There were a couple of big attractions on our list in the vicinity of Tucson. First up was the Pima Air and Space Museum (which was much more “air” than “space”). This is apparently the third biggest aircraft museum in the World in terms of number of planes, with over 300 on display, some indoors in huge hangars and some outdoors.
They had a huge variety of planes on display, both military and civilian. The star of the show here is a Lockheed SR-71A Blackbird. It’s hard to believe that this thing dates back to less than 20 years after the end of WW2.
The museum is right next to an Air Force base and “the boneyard”, which is where all branches of the US Military store their out-of-service planes. There are over 4000 of them parked up here. About 200 are crushed each year and about another 200 arrive.
The name “boneyard” is deceptive as these planes are not junk. They have different categories. Some could go back into service, others are used for spare parts (and there are different categories to specifiy what kind of parts can be taken from them).
As this is part of a live facility you can’t just go in and wander around, but they do run tours from the museum. You have to show your passport multiple times and can’t get off the bus, but it was well worth doing just to see all the planes and get an explanation of how it all works. They have set up a “celebrity row” with examples of many of the planes there and the “special” planes so the tour guide can talk about them as you drive slowly by.
The next day we went to the Titan Missile Museum. Mark was a bit disappointed as he’d imagined that it would have a lot more about missiles in general; I’d had chance to read the guide book (Mark was working until a couple of weeks before we came away so was bombarded with information and “do you want to go to?” questions each evening, most of which he quickly forgot as soon as it got time to worry about what machinery he needed to take with him the following day) so I knew that it was the only remaining Titan II missile silo rather than a more general missile museum.
We got a good tour explaining how it all worked. The big advantage of Titan II over Titan I, we were told, was a change in the fuel system. Titan I could only be fuelled immediately before it was launched (you couldn’t leave the fuel in the missile as it wasn’t stable enough), then had an ignition system to get things going. Titan II had two liquids which could be left in the missile ready to launch and which, when mixed, would go Whoosh…. No ignition system required. The main drawback of this was of course that a leak could spell disaster….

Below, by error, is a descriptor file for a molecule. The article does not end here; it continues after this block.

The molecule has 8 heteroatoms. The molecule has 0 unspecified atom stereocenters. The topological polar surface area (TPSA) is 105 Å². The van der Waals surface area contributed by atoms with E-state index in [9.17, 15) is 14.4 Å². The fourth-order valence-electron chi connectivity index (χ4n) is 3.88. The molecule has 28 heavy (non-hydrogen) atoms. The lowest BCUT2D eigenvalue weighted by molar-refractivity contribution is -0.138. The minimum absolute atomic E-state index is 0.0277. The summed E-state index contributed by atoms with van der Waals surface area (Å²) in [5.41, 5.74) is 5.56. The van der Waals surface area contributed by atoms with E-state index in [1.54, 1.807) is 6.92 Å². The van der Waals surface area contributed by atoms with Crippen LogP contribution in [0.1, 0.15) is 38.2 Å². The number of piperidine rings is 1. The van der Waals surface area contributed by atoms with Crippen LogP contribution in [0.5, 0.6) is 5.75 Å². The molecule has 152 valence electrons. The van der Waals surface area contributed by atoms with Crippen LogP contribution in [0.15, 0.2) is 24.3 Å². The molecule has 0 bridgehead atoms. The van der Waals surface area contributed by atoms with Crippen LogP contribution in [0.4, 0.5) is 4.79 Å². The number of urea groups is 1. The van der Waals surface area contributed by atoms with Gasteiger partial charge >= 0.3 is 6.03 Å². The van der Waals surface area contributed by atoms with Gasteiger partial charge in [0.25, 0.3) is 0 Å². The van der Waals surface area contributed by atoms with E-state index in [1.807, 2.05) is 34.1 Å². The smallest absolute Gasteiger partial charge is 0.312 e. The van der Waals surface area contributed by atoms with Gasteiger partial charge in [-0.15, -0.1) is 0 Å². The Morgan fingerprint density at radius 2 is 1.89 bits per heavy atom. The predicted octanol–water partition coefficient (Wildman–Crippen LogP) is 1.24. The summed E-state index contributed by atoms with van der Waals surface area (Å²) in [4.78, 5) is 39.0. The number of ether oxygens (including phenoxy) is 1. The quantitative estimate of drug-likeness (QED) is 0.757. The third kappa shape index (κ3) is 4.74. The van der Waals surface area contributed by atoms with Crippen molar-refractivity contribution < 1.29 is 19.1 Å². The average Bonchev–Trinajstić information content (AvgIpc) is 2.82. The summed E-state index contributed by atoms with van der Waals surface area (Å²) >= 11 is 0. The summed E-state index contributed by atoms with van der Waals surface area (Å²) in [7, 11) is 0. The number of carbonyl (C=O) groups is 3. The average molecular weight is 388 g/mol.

The control room was a bit James Bond. I was intrigued by the failsafes to stop the missile being launched accidentally. I have to say that it did all seem quite odd….. When you received the coded launch message, for example, you had to first open the big red filing cabinet to retrieve your launch codes etc. This had two big combination padlocks on it, one for the commander and one for his deputy, and only they ever knew the combinations. I did ask what happened if one of them keeled over with a heart attack and was told “ah, that’s why they carried guns down here….”.
You then had to take a wad of small envelopes out of the filing cabinet (yep folks, this was all a bit like a Cold War board game….). Each envelope had two letters on it. Find the envelope with the same two letters as the first two in the second line of the coded message. Open the envelope and remove the card inside. If the letters and numbers on it match the rest of the second row on the card then you know that the launch message came from the President…..
The other safety feature that sticks in my mind (there was more faff involving keys and the like) was a 6 digit combination on one of the control panels. This had to be set before the missile could be launched, but no-one in the control room knew what it was. The cunning plan was that someone from the air force base would phone through with the combination as required (presumably having completed his own little game show involving mystery envelopes and the like).
We were told that the missile could launch in, if I remember correctly, 48 seconds. Not counting, of course, the 48 minutes of pandemonium prior to that when someone drops the magic envelope down the back of the filing cabinet…..
We’d already been told that if you detonated one Titan Missile above the US, that it would knock out all electronics in the whole country. It wasn’t entirely clear what would happen, therefore, if the Russians managed to detonate something above the US before they’d managed to get the Titan Missiles on their way….. Something to read up on sometime, but we had to move on as we have a hectic tourism schedule to complete….